Update : January 23, 2021
After Burma’s Independence, the Burmese Government phased out the use of British and Indian currency, and introduced the Burmese currency.
For some time, the Burmese Currency was tied to the “Sterling Pound” and/or “Gold Reserve”. There was a limited number of Notes in circulation.
The Notes had “Ye Zar” to deter counterfeiting and were guaranteed. Some early ones had the signature of Sithu U Kaung (father of U Thaw Kaung, Daw Yee May Kaung and Daw Kyi May Kaung). Subsequent ones were signed by U San Lin. Some children were named after the signer of the currency notes. They include U San Lin (M87, Maung Lu Pay).
- One Pya
- Five Pyas
- Ten Pyas
- Twenty five Pyas
- Fifty Pyas
- One Kyat
- Five Kyats
- Ten Kyats
When we were young, we received a daily allowance of 25 Pyas.
We paid five pyas for simple food items. For example, a 25-pack of “Mayan Yo” would cost 75 Pyas (wholesale at Theingyi Zaw). Each pack would be sold for 5 Pyas retail.
Mohinga would sell for 15 Pyas (without Ah Kyaw) and 25 Pyas (with Ah Kyaw).
Later, we would encounter the sad events
- Three Demonetization (with increasing degree of severity)
- Distribution of non-standard Notes (e.g. 15 Kyats, 35 Kyats, 75 Kyats, 90 Kyats) supposedly as Yadaya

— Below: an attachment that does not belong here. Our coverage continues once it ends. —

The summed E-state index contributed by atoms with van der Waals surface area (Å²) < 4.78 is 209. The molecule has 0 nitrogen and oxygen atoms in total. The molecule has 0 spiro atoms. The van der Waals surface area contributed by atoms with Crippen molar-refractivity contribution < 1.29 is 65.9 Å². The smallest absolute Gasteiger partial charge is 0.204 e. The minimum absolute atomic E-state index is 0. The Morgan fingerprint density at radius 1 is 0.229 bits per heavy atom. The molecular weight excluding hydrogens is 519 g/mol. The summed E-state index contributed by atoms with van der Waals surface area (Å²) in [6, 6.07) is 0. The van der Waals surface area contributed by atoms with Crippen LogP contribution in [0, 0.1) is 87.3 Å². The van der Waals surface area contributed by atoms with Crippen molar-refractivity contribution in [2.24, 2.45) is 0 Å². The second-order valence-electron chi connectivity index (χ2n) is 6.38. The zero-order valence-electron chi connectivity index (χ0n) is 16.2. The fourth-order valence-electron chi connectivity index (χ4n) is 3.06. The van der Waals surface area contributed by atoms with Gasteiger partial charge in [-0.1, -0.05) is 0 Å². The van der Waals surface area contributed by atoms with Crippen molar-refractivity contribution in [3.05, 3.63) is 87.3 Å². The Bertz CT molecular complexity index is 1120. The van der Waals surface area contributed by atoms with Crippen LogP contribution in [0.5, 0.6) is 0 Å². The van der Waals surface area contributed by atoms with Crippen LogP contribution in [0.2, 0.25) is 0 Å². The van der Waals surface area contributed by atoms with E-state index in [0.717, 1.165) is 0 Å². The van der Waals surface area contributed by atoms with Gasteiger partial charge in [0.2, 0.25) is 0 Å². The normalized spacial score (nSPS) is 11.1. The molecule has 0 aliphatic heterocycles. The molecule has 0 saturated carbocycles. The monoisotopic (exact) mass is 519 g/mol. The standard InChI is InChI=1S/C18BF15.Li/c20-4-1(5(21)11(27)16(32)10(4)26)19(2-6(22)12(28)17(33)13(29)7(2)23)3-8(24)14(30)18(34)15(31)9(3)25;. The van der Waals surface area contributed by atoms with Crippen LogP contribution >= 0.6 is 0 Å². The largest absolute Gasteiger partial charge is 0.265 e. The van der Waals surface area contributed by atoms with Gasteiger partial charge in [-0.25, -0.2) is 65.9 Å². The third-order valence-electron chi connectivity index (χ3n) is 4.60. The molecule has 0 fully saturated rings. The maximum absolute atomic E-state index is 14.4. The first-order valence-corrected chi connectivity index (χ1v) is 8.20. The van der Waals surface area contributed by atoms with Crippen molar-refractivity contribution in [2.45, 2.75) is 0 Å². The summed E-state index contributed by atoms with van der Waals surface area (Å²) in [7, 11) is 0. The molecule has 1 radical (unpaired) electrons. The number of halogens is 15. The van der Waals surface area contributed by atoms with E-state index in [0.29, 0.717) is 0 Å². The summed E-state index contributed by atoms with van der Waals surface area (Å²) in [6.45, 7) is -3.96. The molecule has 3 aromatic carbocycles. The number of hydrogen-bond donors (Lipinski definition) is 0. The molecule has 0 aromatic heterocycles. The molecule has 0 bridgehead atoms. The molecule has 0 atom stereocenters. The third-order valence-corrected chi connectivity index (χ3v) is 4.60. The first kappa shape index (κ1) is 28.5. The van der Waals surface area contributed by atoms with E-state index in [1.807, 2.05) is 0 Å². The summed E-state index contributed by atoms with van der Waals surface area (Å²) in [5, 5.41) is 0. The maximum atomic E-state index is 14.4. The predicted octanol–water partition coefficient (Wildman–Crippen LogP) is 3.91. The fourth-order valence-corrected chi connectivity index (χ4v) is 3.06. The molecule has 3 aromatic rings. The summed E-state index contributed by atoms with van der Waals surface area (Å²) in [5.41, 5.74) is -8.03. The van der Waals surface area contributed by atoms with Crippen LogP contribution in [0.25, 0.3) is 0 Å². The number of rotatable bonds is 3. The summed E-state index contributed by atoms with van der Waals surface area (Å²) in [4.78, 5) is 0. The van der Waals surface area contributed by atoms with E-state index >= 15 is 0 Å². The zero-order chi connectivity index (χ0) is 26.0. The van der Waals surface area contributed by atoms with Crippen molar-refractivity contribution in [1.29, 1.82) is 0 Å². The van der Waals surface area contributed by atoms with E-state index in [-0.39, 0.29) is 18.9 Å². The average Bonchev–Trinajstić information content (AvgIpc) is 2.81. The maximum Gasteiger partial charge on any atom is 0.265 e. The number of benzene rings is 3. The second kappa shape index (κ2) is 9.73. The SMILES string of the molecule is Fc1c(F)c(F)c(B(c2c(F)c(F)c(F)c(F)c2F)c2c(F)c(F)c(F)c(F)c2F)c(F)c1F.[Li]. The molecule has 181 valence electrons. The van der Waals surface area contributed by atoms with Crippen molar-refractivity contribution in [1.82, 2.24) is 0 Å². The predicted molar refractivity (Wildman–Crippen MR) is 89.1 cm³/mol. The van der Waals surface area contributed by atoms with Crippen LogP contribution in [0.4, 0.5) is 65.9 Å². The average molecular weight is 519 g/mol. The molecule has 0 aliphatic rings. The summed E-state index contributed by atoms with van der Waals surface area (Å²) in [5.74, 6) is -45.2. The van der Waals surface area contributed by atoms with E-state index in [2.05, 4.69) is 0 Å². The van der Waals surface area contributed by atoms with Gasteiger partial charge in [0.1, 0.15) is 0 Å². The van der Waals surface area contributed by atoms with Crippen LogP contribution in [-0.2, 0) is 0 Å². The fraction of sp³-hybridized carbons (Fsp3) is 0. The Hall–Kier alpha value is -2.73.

- Not using Bogyoke Aung San’s pictures
The degradation of the monetary system and the high cost of living led in part to the 8-8-88 “Ah Yay Taw Pone”.
We would see the dramatic change in exchange rates.
Kyat versus Baht
In the early days, one Kyat traded for 4 Bahts.
Then it became “Baht Taik, Kyat Taik” where one Kyat is traded for one Baht. Bad, but not too bad.
It became really bad when Four Kyats are trade for One Baht. The spending power of Kyat has decreased dramatically (sixteen times from the early days).
Kyat versus USD (United States Dollar)
In our younger days, one US Dollar was traded for 5 Kyats. The book shops would use the rate 6 Kyats per USD. We could afford to buy text books, fiction, non fiction, comics and cartoons.
In the 80s, one USD was traded around 50 Kyats.
A few years back, one USD was traded around 1000 Kyats.
With growing inflation, the low end Notes and all Coins are no longer used.
Two years ago, we had a road trip to Upper Burma. One of the tolls was K400. When the car owner gave a K500 Note, a “Cho Chin” was returned. The lame excuse was that the toll booth did not have a 100 Kyat Note to pay the balance. Was it an example displaying the decline of economics and ethics?